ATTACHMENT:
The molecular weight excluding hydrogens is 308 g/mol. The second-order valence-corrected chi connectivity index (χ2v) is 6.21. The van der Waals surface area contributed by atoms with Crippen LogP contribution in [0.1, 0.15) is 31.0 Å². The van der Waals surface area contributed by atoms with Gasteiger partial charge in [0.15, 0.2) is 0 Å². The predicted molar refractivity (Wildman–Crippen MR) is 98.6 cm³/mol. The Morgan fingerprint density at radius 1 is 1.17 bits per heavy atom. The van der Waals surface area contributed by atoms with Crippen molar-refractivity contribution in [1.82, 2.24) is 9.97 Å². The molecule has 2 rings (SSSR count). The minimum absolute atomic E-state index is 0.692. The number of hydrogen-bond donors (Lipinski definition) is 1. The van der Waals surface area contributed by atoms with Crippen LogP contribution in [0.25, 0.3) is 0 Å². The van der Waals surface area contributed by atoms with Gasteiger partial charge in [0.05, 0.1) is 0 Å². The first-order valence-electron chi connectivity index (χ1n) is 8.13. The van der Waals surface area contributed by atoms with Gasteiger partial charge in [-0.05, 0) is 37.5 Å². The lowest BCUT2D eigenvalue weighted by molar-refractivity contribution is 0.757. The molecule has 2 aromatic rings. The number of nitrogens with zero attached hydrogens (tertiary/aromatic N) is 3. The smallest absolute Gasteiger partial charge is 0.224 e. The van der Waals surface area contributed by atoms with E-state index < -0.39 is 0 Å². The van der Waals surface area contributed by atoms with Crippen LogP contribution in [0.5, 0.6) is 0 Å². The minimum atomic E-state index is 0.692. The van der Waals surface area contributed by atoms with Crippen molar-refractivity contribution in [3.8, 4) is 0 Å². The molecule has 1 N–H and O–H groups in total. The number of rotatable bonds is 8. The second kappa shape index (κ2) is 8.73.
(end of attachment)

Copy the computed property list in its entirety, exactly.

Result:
The molecular weight excluding hydrogens is 308 g/mol. The second-order valence-corrected chi connectivity index (χ2v) is 6.21. The van der Waals surface area contributed by atoms with Crippen LogP contribution in [0.1, 0.15) is 31.0 Å². The van der Waals surface area contributed by atoms with Gasteiger partial charge in [0.15, 0.2) is 0 Å². The predicted molar refractivity (Wildman–Crippen MR) is 98.6 cm³/mol. The Morgan fingerprint density at radius 1 is 1.17 bits per heavy atom. The van der Waals surface area contributed by atoms with Crippen molar-refractivity contribution in [1.82, 2.24) is 9.97 Å². The molecule has 2 rings (SSSR count). The minimum absolute atomic E-state index is 0.692. The number of hydrogen-bond donors (Lipinski definition) is 1. The van der Waals surface area contributed by atoms with Crippen LogP contribution in [0.25, 0.3) is 0 Å². The van der Waals surface area contributed by atoms with Gasteiger partial charge in [0.05, 0.1) is 0 Å². The first-order valence-electron chi connectivity index (χ1n) is 8.13. The van der Waals surface area contributed by atoms with Gasteiger partial charge in [-0.05, 0) is 37.5 Å². The lowest BCUT2D eigenvalue weighted by molar-refractivity contribution is 0.757. The molecule has 2 aromatic rings. The number of nitrogens with zero attached hydrogens (tertiary/aromatic N) is 3. The smallest absolute Gasteiger partial charge is 0.224 e. The van der Waals surface area contributed by atoms with E-state index < -0.39 is 0 Å². The van der Waals surface area contributed by atoms with Crippen LogP contribution in [0.5, 0.6) is 0 Å². The minimum atomic E-state index is 0.692. The van der Waals surface area contributed by atoms with Crippen molar-refractivity contribution in [3.8, 4) is 0 Å². The molecule has 1 N–H and O–H groups in total. The number of rotatable bonds is 8. The second kappa shape index (κ2) is 8.73.